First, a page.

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UK, Netherlands, United States and Japan complete intensive joint exercises in the Pacific

25 August 2021
A powerhouse naval force of warships, aircraft, sailors and marines from the UK, the Netherlands, United States and Japan converged for milestone exercises in the Pacific Ocean.

The UK Carrier Strike Group’s warships led by aircraft carrier HMS Queen Elizabeth worked with the USS America-led United States Expeditionary Strike Group 7 and two ships from Japan’s Maritime Self Defence Force to prove the ability of the three navies to operate effectively together.

Several US Navy sailors joined HMS Queen Elizabeth at the start of the training – which was part of US-led exercises known as Large Scale Global Exercise 21 – to get a taste of life on the fleet flagship, while Type 45 destroyer HMS Defender temporarily came under the command of the American task group.

An F-35B Lightning jet from the British carrier also landed on USS America as UK and US squadrons from both ships worked closely together, while helicopters from around the task group learnt to operate seamlessly with ships from allied nations. 

These exercises mark a significant moment in the Royal Navy’s increasing presence in and focus on the Indo-Pacific – patrol ships HMS Tamar and HMS Spey are also due to deploy to the region soon on a long-term mission.

It is also a big moment in the UK Carrier Strike Group’s seven-month global deployment.

Captain Angus Essenhigh, Commanding Officer of HMS Queen Elizabeth, said: “Conducting exercises with ships of the Japan Maritime Self Defence Force and the US Expeditionary Strike Group 7 is another milestone for HMS Queen Elizabeth. 

“We have shown our ability to work with our allies and as we get accustomed to operating in the Indo-Pacific again these relationships will be important for all future Royal Navy ships operating in the region.”

The collective 12-day workout closed with the allied ships sailing in formation in a demonstration of naval might in the Philippine Sea. 

HMS Queen Elizabeth took up the lead position flanked by Japanese Hyuga-class helicopter destroyer JS Ise and amphibious assault ship USS America.

Frigates and destroyers of the UK Carrier Strike Group, HMS Defender, HMS Kent, USS The Sullivans and Dutch ship HNLMS Evertsen, followed closely behind with Japanese destroyer JS Asahi and ship USS New Orleans. 

The ships then bade each other farewell, with sailors from HMS Queen Elizabeth lining the carrier’s upper deck and giving a ‘three cheers for the Japanese ship JS Ise’ as they sailed past.

US personnel had joined HMS Queen Elizabeth two weeks’ earlier in Guam and as the ships reunited for the exercises, Merlin helicopters of 820 Naval Air Squadron flew to USS America to return the American sailors as part of flight operations between the ships.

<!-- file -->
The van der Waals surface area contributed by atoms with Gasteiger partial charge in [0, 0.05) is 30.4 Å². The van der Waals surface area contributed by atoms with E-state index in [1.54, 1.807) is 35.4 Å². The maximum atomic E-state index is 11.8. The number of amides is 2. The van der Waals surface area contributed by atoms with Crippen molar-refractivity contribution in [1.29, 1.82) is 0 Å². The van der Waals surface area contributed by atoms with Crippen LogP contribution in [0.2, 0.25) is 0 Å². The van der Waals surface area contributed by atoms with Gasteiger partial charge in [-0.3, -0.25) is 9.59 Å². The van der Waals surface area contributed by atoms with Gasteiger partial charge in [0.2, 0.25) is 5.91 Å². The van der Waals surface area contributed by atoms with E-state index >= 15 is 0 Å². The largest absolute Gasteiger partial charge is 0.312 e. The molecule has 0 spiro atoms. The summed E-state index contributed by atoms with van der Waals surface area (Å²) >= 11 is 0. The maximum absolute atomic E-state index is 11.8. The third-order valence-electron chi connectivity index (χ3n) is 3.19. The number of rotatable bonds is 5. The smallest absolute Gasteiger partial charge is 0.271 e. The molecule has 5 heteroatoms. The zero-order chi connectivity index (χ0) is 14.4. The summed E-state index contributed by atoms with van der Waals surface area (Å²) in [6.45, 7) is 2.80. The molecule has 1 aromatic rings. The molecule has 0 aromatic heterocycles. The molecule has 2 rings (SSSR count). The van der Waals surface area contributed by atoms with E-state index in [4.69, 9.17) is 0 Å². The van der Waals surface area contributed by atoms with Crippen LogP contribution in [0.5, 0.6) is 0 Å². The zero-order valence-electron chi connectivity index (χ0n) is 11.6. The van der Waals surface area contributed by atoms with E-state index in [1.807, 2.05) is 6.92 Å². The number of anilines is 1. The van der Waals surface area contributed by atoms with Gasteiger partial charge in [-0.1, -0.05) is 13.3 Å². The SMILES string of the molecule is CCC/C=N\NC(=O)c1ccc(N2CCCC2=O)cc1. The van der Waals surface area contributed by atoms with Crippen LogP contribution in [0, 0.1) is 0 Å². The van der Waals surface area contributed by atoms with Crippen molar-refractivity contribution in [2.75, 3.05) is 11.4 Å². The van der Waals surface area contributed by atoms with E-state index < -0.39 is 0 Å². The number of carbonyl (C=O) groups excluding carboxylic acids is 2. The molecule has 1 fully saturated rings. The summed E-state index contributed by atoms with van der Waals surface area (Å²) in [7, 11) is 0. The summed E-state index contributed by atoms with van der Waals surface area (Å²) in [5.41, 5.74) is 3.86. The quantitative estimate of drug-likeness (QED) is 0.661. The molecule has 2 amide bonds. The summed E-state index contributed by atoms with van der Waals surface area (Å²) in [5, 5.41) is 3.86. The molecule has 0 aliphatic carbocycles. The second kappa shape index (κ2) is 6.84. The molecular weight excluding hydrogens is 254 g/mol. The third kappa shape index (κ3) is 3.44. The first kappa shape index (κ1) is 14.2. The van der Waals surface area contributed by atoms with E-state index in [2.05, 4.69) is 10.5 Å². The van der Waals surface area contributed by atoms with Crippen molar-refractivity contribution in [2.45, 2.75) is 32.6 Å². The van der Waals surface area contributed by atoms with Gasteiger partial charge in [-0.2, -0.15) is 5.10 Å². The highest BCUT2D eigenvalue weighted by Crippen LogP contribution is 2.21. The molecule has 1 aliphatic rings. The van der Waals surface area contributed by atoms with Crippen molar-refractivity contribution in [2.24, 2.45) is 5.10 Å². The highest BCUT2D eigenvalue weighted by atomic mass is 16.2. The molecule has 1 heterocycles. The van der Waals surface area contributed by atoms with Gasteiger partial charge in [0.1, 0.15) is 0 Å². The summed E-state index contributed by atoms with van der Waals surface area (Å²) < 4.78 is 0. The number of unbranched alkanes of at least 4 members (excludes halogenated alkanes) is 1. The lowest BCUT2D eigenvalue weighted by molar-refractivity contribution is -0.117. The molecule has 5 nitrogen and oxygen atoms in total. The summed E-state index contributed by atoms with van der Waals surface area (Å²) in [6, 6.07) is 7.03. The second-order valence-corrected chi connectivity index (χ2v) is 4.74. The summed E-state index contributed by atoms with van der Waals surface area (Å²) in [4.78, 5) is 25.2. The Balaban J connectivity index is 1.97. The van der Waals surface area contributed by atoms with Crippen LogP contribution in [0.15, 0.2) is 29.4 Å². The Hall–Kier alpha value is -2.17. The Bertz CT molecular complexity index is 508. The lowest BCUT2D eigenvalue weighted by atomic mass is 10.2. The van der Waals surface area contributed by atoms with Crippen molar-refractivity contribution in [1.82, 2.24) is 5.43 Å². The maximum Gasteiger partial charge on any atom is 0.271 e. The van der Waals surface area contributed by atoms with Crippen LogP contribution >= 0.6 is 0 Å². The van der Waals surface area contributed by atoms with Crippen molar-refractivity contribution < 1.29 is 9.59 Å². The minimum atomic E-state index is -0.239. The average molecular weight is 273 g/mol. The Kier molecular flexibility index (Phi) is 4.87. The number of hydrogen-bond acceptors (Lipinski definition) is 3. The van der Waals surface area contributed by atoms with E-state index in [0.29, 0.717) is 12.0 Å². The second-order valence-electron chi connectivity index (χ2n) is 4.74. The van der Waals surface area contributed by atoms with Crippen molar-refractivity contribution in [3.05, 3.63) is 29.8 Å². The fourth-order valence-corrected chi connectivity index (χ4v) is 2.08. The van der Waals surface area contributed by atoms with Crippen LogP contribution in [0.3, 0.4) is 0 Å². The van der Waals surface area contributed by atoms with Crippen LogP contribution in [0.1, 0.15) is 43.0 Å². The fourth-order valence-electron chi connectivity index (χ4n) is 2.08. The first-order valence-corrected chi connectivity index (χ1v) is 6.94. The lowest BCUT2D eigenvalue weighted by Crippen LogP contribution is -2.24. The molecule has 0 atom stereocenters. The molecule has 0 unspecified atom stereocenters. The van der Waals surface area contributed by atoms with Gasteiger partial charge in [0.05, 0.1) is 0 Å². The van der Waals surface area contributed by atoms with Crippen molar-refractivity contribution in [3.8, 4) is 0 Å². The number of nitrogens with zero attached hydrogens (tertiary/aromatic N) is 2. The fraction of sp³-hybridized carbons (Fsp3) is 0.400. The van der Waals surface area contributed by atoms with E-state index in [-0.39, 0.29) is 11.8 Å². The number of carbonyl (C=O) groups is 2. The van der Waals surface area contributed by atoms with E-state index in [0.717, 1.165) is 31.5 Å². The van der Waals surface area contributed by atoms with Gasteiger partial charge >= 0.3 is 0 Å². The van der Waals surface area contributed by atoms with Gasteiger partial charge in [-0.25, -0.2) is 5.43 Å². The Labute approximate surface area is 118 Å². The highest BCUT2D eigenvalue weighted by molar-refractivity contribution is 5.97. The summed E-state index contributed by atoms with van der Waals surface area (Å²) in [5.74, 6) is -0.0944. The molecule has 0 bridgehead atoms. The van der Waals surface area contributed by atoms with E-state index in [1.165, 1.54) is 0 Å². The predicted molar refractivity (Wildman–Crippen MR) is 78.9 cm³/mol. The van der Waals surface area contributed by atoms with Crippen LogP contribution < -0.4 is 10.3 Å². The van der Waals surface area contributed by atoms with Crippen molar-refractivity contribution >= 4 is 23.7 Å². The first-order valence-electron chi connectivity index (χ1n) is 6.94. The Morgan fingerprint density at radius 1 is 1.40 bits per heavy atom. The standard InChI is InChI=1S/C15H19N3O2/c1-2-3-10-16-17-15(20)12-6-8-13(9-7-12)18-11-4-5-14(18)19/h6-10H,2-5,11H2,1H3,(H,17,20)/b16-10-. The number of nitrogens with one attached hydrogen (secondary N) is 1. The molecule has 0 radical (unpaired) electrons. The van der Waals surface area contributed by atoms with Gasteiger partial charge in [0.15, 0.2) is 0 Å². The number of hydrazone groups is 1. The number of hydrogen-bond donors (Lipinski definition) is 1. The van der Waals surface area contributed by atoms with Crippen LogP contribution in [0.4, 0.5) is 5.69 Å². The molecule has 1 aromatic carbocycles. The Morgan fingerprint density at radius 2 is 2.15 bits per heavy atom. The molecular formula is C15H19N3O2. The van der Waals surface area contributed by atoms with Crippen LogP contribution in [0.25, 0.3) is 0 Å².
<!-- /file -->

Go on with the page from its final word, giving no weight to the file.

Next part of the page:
Lieutenant Matthew James, pilot in 820 Naval Air Squadron, said: “It was great to work with the USS America and operate from a different deck, as well as mixing it with different aircraft such as the SH60 Seahawks.”

The opening two days saw HMS Defender, HMS Kent and HNLMS Evertsen carry out rigorous gunnery training in waters close to an uninhabited tropical island; working closely with the 31st Marine Expeditionary Unit of the US Marine Corps, who are based out of Okinawa in Japan.

Defender was tasked with providing air and missile defence to the USS America and her task group during her time under US command, while the destroyer was also on standby to recover aircrew in the event of an incident during take-off or landing; a role known as “Plane Guard”. 

During this phase, an F-35B from Queen Elizabeth landed on USS America to load ordnance, refuel and continue on its strike mission, while Defender received supplies and stores from USS America – believed to be the first time a British warship has carried out a Replenishment at Sea with a US amphibious ship. 

Commanding Officer of HMS Defender, Commander Vince Owen said: “Defender took part in several unprecedented evolutions and my Ship’s Company rose admirably to this new challenge.

“By conducting this joint exercise we have demonstrated the UK’s commitment to the Indo-Pacific – an area critical to global peace and prosperity – and the Royal Navy’s flexibility and ability to work with the UK’s allies and partners in the region.”

"It was a privilege to have Defender bring 8,500 tonnes of UK sovereignty to bear in the Expeditionary Strike Group," said Captain Greg Baker, commodore Amphibious Squadron 11.

"As a Type 45 destroyer, we expect high-end warfare capabilities, but the team on Defender exceeded those expectations and integrated seamlessly into operations executing precision naval surface fires support on FDM and flawless execution as the Air and Missile Defence Commander." 

Meanwhile, HMS Kent was getting stuck into a range of gunnery, with the ship’s minigun and .50 calibre machine gun getting a work out.

The embarked Royal Marines boarding team from Kilo Company 42 Commando carried out a 9mm pistol live firing, before they fired an array of weaponry from the ship’s Wildcat helicopter from 815 Naval Air Squadron. 

HMS Defender’s Wildcat joined in the exercises too, tooled up with her new Martlet missile system attached, as the helicopter prepares for the first firing mission of the Lightweight Multirole Missile in an operational theatre. 

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